With the Off-Campus Coalition in the lead at 280 points, Spirit Week is approaching its climax. The 17 competing teams have two remaining competitions before Mock Rock on Saturday night. WhitWatWay, last year’s homecoming winner, is in second place with 215 points. Simpson residence is in third with 190 points.
OCC, which formed its coalition in the fall of 2018, took the lead after winning the trivia competition on Wednesday night. What will it take for them to win? Consistency, said senior and OCC team member Ben Weide.
“We know Mock Rock is huge, but we also know that we need to be in a good position going into it and we need to continue to place in as many competitions as we can,” Weide said. “And we’re pretty confident. We have some good stuff in the pipeline.”
The photo competition will take place on Thursday and the volunteer hours will be tallied on Friday. Mock Rock will be on the football field at 7 p.m. on Saturday. There, the homecoming king and queen will be crowned and the winning team of Spirit Week will be announced.
After homecoming was canceled last fall, the Alumni Association decided to host a separate alumni reunion in late May, while Spirit Week replaces the traditional homecoming week. The goal of Spirit Week is to focus on school community and spirit, said junior and Student Activities Board Big Events Leader Luciya Katcher.
Though not the traditional homecoming week that typically happens in the fall, the Spirit Week competitions included the annual banner competition, Mock Rock, a photo competition, and a race to complete the most volunteer hours.
The biggest changes, Katcher said, include replacing the traditional wing eating competition with minute-to-win-it, a series of minute-long challenges which took place Tuesday night, and hosting Mock Rock on the football field instead of inside the Roche Sports Complex.
“Even though we’ve thrown Spirit Week at a weird time, in the middle of midterms with no football game, and there’ve been all these obstacles, the student body was willing to rise to that and still bring the spirit and bring this excitement that makes being here fun,” said sophomore and SAB team member Meg Scheske.
In the past, Mock Rock judges have factored in thematics such as lighting and confetti. Katcher said this year, the judges’ primary focus will be the dancing.
“It’s more about how well you can put together the routine and wow the judges,” Katcher said. “We are trying to get the feel of a Friday night football game where we say, ‘come out and get cozy with your friends. Come out with blankets.’”
For the minute-to-win-it games, the contestants were asked to complete five to six challenges, each in less than a minute. Tasks included blowing cups across a table, stacking as many Oreos as possible on one’s head, sliding an Oreo from one’s forehead into his mouth, and sucking as many beads as possible with a straw out of one cup into another.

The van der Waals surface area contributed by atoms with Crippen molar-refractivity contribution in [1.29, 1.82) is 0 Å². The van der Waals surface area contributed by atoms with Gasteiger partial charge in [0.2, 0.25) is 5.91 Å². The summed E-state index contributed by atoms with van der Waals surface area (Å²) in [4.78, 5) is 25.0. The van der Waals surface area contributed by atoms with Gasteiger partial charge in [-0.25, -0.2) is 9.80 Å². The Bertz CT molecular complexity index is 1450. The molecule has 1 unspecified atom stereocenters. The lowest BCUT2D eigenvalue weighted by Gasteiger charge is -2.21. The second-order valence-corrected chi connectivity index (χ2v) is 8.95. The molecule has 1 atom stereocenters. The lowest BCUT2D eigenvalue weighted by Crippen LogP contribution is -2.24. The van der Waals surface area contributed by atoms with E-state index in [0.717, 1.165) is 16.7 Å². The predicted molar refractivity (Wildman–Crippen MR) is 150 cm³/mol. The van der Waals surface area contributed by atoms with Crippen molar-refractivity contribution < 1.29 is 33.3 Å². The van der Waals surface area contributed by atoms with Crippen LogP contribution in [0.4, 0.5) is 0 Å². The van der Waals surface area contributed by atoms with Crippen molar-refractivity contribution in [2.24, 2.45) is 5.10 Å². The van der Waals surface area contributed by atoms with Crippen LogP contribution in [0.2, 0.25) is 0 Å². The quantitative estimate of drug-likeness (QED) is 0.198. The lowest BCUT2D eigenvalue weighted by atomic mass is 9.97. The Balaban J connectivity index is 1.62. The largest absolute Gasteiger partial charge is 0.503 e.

SAB is considering continuing doing minute-to-win-it in place of the usual wing-eating contest every year, due to its popularity.
“Minute-to-win-it was really great because it was something different that we tried,” Scheske said. “There’s a lot of energy and that kicked the week off in a good way.”
Simpson won the competition with a total of 90 points with Olds and Cross Country finishing in second and third place, respectively.
Olds always has an enthusiastic presence in Homecoming week, and this year is no exception, said freshman and Olds resident Orlagh O’Donohue.
“It’s so fun to see how much it impacts the community and how I’ve grown so much closer to so many people really that I usually wouldn’t have seen,” O’Donohue said.
Kappa Kappa Gamma did not participate this year, and Delta Sigma Phi and Delta Tau Delta dropped out on the third day of competitions.
Simpson, who lost homecoming last year for the first time in seven years, is hopeful to take the win on Saturday, said senior and head RA Tom Howell.
“It’ll take a lot of practice from the guys, it’ll take a lot of demos, and it’ll take guys who are willing to put in the work, but I think most importantly it will take guys who have a lot of energy and just want to go out there and have fun,” Howell said.
Senior and OCC team member Patrick Mitchell added that Spirit Week is a time for all parts of campus to participate in activities together.
“Off campus residents have a reputation for isolation, or just the belief that they’re separate from the rest of the campus,” said Mitchell. “I think that this just proves that wrong, that we are a united front and we can come and perform for all the tournaments just like any other dorm, or sorority, or fraternity.”
The most important aspect, though, is the community and spirit that Spirit Week creates, added sophomore and Simpson resident Matthias Rhein. There has been a decline in participation this year because of the move to the spring semester, he said, but an increase in campus camaraderie.
“It’s a lot of delayed bonding that could have happened early on, and at this point, people are already in their own friend groups, whereas homecoming last year was where I made most of my friends,” Rhein said. “I think that homecoming and Mock Rock and all these events are something that campus dearly needed and I wish that it would have happened last semester. It’s amazing how much campus, at least last semester, lacked without it.”